Buffalo Sabres v Philadelphia Flyers - Game Five

Examining Ryan Miller’s track record in playoff elimination games

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For many casual American sports fans, Ryan Miller became a borderline household name when he nearly carried the U.S. Olympic team to a gold medal in the 2010 Vancouver Olympics. Even though he “settled” for a better-than-expected silver medal, Miller captivated budding hockey fans and went on to have a great NHL season in 2010-11, earning his first career Vezina Trophy in the process.

So there’s no doubt that Miller is considered elite on just about every level, but he still can add to his legacy by putting together another deep playoff run. Last season’s first round loss to the Boston Bruins was a bit of a disappointment, so I figured it might be interesting to take a glance at how the 30-year-old player has done in playoff elimination games.

(Keep in mind that there might be an empty-net goal here or there, but for the most part, final scores are fairly indicative of his/the team’s performances.)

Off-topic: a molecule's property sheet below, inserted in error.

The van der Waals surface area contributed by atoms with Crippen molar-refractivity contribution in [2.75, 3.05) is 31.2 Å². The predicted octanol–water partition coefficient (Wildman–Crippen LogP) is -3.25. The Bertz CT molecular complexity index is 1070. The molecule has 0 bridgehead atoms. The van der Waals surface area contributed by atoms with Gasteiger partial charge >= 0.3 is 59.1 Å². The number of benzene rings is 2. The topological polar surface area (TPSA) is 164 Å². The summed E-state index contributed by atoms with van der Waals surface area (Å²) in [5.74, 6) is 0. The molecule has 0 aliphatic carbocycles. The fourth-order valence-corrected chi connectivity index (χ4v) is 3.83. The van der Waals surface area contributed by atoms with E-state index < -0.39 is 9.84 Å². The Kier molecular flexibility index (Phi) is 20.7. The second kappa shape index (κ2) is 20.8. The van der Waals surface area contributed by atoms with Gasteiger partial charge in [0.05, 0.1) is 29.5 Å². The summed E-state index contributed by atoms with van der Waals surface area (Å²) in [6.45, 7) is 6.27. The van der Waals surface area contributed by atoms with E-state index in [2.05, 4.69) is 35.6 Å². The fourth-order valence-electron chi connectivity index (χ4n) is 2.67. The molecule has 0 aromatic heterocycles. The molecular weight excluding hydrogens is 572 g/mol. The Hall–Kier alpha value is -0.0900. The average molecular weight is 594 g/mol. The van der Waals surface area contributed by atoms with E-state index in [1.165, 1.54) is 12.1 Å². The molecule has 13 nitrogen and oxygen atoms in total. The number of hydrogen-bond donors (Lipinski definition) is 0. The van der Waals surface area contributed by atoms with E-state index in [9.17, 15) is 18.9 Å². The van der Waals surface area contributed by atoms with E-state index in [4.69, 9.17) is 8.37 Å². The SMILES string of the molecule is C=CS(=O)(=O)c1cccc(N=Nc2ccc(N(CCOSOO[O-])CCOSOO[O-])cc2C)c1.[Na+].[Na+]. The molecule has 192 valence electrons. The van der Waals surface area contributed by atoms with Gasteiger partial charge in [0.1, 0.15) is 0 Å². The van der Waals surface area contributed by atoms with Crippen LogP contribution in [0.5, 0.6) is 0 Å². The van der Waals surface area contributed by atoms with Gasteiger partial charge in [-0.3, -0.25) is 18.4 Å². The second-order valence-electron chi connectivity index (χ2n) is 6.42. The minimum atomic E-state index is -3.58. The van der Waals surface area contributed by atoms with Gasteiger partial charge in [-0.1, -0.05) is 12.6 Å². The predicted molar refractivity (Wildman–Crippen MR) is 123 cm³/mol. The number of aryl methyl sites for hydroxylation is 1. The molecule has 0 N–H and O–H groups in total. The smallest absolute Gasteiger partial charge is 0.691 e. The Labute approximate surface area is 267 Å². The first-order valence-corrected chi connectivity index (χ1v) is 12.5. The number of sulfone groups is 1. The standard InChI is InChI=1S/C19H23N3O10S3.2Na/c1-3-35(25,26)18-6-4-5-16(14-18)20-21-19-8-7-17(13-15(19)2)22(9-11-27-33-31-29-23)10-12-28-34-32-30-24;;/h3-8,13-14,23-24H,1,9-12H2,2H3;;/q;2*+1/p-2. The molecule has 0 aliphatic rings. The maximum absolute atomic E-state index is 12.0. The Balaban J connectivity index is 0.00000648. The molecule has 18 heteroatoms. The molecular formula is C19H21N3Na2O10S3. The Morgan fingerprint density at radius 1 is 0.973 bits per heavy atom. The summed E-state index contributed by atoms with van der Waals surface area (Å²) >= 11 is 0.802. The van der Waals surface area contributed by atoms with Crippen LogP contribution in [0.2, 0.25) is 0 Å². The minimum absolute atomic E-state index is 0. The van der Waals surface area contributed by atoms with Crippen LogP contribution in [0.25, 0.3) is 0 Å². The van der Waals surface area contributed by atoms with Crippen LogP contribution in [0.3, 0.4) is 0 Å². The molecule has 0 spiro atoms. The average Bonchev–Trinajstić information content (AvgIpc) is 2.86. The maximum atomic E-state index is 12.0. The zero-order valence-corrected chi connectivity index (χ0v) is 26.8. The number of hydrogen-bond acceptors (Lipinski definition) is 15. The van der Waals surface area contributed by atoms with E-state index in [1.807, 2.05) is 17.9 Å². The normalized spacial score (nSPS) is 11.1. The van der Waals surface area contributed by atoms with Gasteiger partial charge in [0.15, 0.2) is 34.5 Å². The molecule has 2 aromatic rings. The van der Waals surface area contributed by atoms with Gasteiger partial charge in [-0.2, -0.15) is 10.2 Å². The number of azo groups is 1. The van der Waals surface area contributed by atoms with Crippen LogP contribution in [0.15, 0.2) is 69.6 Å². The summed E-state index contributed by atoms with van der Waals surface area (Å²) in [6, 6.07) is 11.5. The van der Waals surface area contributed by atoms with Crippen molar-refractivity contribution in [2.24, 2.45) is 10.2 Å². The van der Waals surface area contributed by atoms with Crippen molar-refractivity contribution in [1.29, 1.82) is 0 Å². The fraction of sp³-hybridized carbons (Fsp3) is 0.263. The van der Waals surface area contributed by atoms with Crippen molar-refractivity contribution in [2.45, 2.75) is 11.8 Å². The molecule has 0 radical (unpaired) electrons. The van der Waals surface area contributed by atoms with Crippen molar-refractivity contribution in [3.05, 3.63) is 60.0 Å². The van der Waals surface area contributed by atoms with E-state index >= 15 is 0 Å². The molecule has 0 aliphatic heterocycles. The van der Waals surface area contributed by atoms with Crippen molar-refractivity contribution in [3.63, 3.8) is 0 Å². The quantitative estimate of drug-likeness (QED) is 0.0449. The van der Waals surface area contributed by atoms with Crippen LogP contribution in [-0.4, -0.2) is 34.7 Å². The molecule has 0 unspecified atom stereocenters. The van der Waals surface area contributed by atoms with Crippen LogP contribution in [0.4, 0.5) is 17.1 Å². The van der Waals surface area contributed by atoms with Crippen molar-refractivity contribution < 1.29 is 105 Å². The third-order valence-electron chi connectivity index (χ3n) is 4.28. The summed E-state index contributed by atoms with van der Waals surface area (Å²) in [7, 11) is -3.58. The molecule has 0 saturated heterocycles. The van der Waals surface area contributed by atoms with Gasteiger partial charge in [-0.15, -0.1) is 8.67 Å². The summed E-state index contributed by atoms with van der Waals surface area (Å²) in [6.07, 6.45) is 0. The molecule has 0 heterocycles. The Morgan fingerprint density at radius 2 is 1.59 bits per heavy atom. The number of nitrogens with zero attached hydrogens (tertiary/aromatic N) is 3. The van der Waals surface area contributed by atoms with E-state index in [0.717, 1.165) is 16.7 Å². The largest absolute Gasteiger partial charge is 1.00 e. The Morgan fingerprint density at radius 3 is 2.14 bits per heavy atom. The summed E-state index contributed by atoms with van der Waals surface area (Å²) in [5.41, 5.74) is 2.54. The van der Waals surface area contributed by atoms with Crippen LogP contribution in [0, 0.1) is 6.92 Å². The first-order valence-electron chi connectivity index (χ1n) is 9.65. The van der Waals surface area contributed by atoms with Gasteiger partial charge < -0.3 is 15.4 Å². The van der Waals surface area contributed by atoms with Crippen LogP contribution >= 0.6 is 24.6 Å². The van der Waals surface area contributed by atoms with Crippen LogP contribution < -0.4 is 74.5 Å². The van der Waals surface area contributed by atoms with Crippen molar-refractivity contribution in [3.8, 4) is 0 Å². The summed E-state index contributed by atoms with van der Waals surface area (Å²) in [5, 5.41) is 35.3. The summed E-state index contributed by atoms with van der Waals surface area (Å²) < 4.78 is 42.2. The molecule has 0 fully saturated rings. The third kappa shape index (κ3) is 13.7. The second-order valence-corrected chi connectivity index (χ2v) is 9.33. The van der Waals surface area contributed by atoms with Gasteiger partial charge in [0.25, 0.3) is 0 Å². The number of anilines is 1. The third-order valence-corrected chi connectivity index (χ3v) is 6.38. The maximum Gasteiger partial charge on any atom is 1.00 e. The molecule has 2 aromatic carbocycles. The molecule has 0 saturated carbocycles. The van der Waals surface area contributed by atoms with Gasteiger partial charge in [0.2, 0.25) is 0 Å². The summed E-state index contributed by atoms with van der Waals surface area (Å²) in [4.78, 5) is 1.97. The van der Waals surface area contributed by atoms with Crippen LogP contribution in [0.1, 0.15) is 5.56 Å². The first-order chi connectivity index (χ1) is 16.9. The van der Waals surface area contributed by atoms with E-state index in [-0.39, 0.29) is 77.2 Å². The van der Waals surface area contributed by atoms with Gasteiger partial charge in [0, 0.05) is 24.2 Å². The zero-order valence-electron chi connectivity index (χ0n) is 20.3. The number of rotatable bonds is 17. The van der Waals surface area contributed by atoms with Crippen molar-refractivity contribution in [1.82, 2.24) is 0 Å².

2005-06 run: Fourth-seed Buffalo Sabres

First round: Miller allows one goal against the fifth seeded Philadelphia Flyers, giving Buffalo a 4-2 series win. (1-0)

Second round: Miller helps Buffalo take a 3-0 series lead over the first seed Ottawa Senators. After a 2-1 loss, Miller helps the Sabres win the series with a 3-2 overtime win. (2-1)

Third round: The Sabres ended up losing to the eventual Stanley Cup champion Carolina Hurricanes (second seed) in a great seven-game series. Buffalo won Game 6 but fell to the Canes in Game 7. (3-2)*

Miller finishes the 05-06 playoff run with a 3-2 record in elimination games.

2006-07 run: First-seed Sabres

First round: Miller only needs one game to close out the eighth-seeded Islanders as Buffalo wins Game 5 4-3. (4-2)

Second round: Once again, Miller and the Sabres close out their opponent in the first opportunity, thanks to a 5-4 win against the sixth-seed Rangers in Game 6. (5-2)

Third round: The fourth-seeded Senators ripped through the East that year, beating Buffalo in five tidy games. They knocked Miller and the Sabres out in their second chance thanks to a 3-2 OT win. (6-3)

Miller finishes 06-07 run with a nice 6-3 record in elimination games.

The Sabres didn’t make the playoffs in the 07-08 or 08-09 seasons.